Agricultural students protest scrap of allowances

agric-studentsTrainees in the various agricultural colleges of education across the country are protesting the scrapping of trainee allowances by the government.

The Agricultural College Students Union (ACSU) at a press conference in Kumasi issued a one week ultimatum to government to address their grievances.

“The future of the Agricultural Colleges looks bleak, as the allowances which help majority of us in covering our tuition has been cancelled. As I speak, many students from all the colleges still owe fees and are wondering where to get funding,” said Lawrence Amegboe, National Public relations officer of ACSU.

The agricultural colleges at Kwadaso, Ejura and Ohawu and Damango as well as the Veterinary College were established to train extension officers and other skilled personnel for the agricultural sector.

The Colleges are currently running three-year certificate and diploma programs in general agric, with courses ranging from 10 to 11 per semester. Students pay fees ranging from 700 to 800 Ghana Cedis per semester, in addition to the purchase of course handouts.

Trainees in all five agricultural colleges say they enrolled on the assurance of receiving government’s allowances to support them in covering some of the cost of staying in school.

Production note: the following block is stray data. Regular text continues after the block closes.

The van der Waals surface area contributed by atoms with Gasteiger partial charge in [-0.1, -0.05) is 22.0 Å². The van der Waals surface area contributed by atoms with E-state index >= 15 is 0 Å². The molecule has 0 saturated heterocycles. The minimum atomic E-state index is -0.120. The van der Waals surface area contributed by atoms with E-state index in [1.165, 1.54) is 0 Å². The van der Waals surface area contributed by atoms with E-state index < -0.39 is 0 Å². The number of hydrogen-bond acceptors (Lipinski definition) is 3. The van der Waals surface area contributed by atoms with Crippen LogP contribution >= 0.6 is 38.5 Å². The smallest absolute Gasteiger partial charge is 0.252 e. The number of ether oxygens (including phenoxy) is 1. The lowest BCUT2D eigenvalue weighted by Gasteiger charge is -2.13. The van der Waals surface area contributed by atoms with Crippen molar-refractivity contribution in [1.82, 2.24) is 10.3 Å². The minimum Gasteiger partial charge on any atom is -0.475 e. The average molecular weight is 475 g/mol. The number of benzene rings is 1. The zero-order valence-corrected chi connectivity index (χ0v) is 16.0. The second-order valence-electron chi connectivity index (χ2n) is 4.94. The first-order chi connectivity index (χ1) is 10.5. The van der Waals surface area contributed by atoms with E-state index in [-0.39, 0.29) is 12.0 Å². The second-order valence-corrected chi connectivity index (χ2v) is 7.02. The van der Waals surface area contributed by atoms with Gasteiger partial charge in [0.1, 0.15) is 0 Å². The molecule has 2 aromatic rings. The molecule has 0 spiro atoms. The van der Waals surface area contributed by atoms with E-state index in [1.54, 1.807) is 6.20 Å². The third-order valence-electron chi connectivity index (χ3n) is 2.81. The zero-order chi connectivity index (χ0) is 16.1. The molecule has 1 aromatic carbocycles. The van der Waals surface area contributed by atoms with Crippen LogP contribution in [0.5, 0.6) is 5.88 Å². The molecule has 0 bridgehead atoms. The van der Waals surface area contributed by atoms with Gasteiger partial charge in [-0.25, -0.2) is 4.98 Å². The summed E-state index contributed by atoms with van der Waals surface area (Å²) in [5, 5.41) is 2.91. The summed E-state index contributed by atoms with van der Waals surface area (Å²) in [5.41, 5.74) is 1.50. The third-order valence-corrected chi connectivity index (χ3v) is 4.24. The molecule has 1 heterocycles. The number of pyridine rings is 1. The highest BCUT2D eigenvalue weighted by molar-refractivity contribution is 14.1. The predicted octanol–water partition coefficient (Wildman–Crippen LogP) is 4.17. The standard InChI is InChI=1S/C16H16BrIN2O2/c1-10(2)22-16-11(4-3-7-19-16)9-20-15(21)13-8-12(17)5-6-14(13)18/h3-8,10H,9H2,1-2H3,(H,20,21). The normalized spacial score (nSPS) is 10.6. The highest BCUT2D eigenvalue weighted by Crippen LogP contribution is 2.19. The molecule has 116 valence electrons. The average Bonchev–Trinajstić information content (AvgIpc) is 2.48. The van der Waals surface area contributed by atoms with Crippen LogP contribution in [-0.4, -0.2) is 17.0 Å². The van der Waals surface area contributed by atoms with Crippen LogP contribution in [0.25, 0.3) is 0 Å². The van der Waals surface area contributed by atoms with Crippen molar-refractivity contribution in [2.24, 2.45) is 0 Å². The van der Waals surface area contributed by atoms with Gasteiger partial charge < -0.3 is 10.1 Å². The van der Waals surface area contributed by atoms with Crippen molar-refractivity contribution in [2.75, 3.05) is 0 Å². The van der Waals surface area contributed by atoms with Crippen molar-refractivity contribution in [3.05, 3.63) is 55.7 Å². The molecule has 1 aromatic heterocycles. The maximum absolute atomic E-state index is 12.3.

They are therefore lamenting scrapped the allowances, which took effect from September 2015.

“We want the government to understand that majority of the students who make it to the colleges are from very poor and less privilege homes, and with that we sorely depend heavily on the allowances to go through the training successfully,” said Lawrence.

The trainees say without the allowances, they would be challenged in raising start-up capital to start their farm enterprises and agribusinesses after school.

Courses taught include livestock and crop production, non-traditional farming including snail and mushroom production and beekeeping.

“The government has a goal of building a country of entrepreneurs, who would not depend on employment in the public sector,” they observed. “Such a brilliant plan can work very well for the agric sector, especially after the trainees complete school. But then, we shall need start-up capitals. We are appealing to the government to restore the cancelled agric trainee allowances to safeguard the future of our agric sector”.

By Kofi Adu Domfeh|TV3|
Twitter @adomfeh

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